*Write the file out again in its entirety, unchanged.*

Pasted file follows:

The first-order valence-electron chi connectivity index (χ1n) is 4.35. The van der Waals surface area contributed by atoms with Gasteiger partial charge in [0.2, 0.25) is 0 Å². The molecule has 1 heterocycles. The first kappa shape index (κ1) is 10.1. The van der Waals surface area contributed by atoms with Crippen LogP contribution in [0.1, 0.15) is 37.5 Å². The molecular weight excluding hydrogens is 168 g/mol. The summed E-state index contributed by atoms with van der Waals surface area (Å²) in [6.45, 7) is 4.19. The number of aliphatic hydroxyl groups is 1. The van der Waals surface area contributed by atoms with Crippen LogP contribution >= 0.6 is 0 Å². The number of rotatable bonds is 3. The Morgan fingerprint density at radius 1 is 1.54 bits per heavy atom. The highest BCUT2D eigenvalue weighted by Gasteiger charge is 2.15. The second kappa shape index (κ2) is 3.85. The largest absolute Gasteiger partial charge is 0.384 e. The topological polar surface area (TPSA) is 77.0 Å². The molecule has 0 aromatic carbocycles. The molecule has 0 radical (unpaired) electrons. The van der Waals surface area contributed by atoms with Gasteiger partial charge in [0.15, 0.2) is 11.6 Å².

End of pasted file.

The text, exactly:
The first-order valence-electron chi connectivity index (χ1n) is 4.35. The van der Waals surface area contributed by atoms with Gasteiger partial charge in [0.2, 0.25) is 0 Å². The molecule has 1 heterocycles. The first kappa shape index (κ1) is 10.1. The van der Waals surface area contributed by atoms with Crippen LogP contribution in [0.1, 0.15) is 37.5 Å². The molecular weight excluding hydrogens is 168 g/mol. The summed E-state index contributed by atoms with van der Waals surface area (Å²) in [6.45, 7) is 4.19. The number of aliphatic hydroxyl groups is 1. The van der Waals surface area contributed by atoms with Crippen LogP contribution >= 0.6 is 0 Å². The number of rotatable bonds is 3. The Morgan fingerprint density at radius 1 is 1.54 bits per heavy atom. The highest BCUT2D eigenvalue weighted by Gasteiger charge is 2.15. The second kappa shape index (κ2) is 3.85. The largest absolute Gasteiger partial charge is 0.384 e. The topological polar surface area (TPSA) is 77.0 Å². The molecule has 0 aromatic carbocycles. The molecule has 0 radical (unpaired) electrons. The van der Waals surface area contributed by atoms with Gasteiger partial charge in [0.15, 0.2) is 11.6 Å².